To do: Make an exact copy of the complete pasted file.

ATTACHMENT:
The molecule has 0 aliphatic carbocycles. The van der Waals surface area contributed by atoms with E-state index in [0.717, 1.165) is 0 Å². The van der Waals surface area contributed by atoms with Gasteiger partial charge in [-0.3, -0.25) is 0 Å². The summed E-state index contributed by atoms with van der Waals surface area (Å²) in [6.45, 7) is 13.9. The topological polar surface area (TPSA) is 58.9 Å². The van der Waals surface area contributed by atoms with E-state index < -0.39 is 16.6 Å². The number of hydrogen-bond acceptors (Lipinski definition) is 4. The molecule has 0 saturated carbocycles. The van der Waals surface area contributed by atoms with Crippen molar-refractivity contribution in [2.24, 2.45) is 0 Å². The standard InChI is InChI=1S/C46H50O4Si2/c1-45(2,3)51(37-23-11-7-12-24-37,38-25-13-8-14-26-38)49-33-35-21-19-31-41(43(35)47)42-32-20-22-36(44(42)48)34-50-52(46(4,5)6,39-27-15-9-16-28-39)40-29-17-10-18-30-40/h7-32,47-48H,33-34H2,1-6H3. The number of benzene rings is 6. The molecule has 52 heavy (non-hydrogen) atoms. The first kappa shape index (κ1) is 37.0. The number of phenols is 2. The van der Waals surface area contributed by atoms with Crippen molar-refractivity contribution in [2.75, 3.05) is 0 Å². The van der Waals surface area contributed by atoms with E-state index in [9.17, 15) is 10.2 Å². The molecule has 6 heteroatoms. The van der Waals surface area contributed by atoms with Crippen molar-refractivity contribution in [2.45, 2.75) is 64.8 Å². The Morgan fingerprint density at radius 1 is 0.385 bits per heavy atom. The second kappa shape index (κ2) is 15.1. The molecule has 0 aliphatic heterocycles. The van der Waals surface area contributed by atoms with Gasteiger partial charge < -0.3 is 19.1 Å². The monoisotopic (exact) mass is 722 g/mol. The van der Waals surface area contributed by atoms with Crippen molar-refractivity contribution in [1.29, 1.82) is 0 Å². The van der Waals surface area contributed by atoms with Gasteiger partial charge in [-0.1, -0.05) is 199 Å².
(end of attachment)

The molecule has 0 aliphatic carbocycles. The van der Waals surface area contributed by atoms with E-state index in [0.717, 1.165) is 0 Å². The van der Waals surface area contributed by atoms with Gasteiger partial charge in [-0.3, -0.25) is 0 Å². The summed E-state index contributed by atoms with van der Waals surface area (Å²) in [6.45, 7) is 13.9. The topological polar surface area (TPSA) is 58.9 Å². The van der Waals surface area contributed by atoms with E-state index < -0.39 is 16.6 Å². The number of hydrogen-bond acceptors (Lipinski definition) is 4. The molecule has 0 saturated carbocycles. The van der Waals surface area contributed by atoms with Crippen molar-refractivity contribution in [2.24, 2.45) is 0 Å². The standard InChI is InChI=1S/C46H50O4Si2/c1-45(2,3)51(37-23-11-7-12-24-37,38-25-13-8-14-26-38)49-33-35-21-19-31-41(43(35)47)42-32-20-22-36(44(42)48)34-50-52(46(4,5)6,39-27-15-9-16-28-39)40-29-17-10-18-30-40/h7-32,47-48H,33-34H2,1-6H3. The number of benzene rings is 6. The molecule has 52 heavy (non-hydrogen) atoms. The first kappa shape index (κ1) is 37.0. The number of phenols is 2. The van der Waals surface area contributed by atoms with Crippen molar-refractivity contribution in [2.75, 3.05) is 0 Å². The van der Waals surface area contributed by atoms with E-state index in [9.17, 15) is 10.2 Å². The molecule has 6 heteroatoms. The van der Waals surface area contributed by atoms with Crippen molar-refractivity contribution in [2.45, 2.75) is 64.8 Å². The Morgan fingerprint density at radius 1 is 0.385 bits per heavy atom. The second kappa shape index (κ2) is 15.1. The molecule has 0 aliphatic heterocycles. The van der Waals surface area contributed by atoms with Gasteiger partial charge < -0.3 is 19.1 Å². The monoisotopic (exact) mass is 722 g/mol. The van der Waals surface area contributed by atoms with Crippen molar-refractivity contribution in [1.29, 1.82) is 0 Å². The van der Waals surface area contributed by atoms with Gasteiger partial charge in [-0.1, -0.05) is 199 Å².